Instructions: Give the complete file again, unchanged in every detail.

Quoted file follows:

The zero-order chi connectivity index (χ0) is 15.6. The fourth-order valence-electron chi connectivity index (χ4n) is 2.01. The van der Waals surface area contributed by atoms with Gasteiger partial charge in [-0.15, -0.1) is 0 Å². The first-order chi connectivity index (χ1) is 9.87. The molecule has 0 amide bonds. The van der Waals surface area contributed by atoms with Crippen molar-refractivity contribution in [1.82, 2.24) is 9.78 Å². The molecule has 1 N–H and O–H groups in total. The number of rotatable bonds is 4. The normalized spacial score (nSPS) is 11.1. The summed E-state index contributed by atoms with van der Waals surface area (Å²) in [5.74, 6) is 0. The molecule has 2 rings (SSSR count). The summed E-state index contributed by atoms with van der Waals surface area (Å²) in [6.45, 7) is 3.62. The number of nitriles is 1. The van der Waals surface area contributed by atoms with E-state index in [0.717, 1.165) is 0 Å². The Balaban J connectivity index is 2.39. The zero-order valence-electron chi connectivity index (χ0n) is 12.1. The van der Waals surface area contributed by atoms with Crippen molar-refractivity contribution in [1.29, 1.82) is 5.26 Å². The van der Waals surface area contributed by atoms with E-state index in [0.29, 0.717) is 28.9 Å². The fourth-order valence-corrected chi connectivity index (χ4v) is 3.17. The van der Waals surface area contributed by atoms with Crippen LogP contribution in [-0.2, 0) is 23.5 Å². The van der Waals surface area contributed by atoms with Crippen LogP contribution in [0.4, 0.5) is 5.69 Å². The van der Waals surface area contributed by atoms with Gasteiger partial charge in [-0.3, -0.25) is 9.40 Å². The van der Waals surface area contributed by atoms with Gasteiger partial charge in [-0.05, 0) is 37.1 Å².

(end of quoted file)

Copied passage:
The zero-order chi connectivity index (χ0) is 15.6. The fourth-order valence-electron chi connectivity index (χ4n) is 2.01. The van der Waals surface area contributed by atoms with Gasteiger partial charge in [-0.15, -0.1) is 0 Å². The first-order chi connectivity index (χ1) is 9.87. The molecule has 0 amide bonds. The van der Waals surface area contributed by atoms with Crippen molar-refractivity contribution in [1.82, 2.24) is 9.78 Å². The molecule has 1 N–H and O–H groups in total. The number of rotatable bonds is 4. The normalized spacial score (nSPS) is 11.1. The summed E-state index contributed by atoms with van der Waals surface area (Å²) in [5.74, 6) is 0. The molecule has 2 rings (SSSR count). The summed E-state index contributed by atoms with van der Waals surface area (Å²) in [6.45, 7) is 3.62. The number of nitriles is 1. The van der Waals surface area contributed by atoms with E-state index in [0.717, 1.165) is 0 Å². The Balaban J connectivity index is 2.39. The zero-order valence-electron chi connectivity index (χ0n) is 12.1. The van der Waals surface area contributed by atoms with Crippen molar-refractivity contribution in [1.29, 1.82) is 5.26 Å². The van der Waals surface area contributed by atoms with E-state index in [0.29, 0.717) is 28.9 Å². The fourth-order valence-corrected chi connectivity index (χ4v) is 3.17. The van der Waals surface area contributed by atoms with Crippen LogP contribution in [-0.2, 0) is 23.5 Å². The van der Waals surface area contributed by atoms with Crippen LogP contribution in [0.4, 0.5) is 5.69 Å². The van der Waals surface area contributed by atoms with Gasteiger partial charge in [-0.3, -0.25) is 9.40 Å². The van der Waals surface area contributed by atoms with Gasteiger partial charge in [-0.05, 0) is 37.1 Å².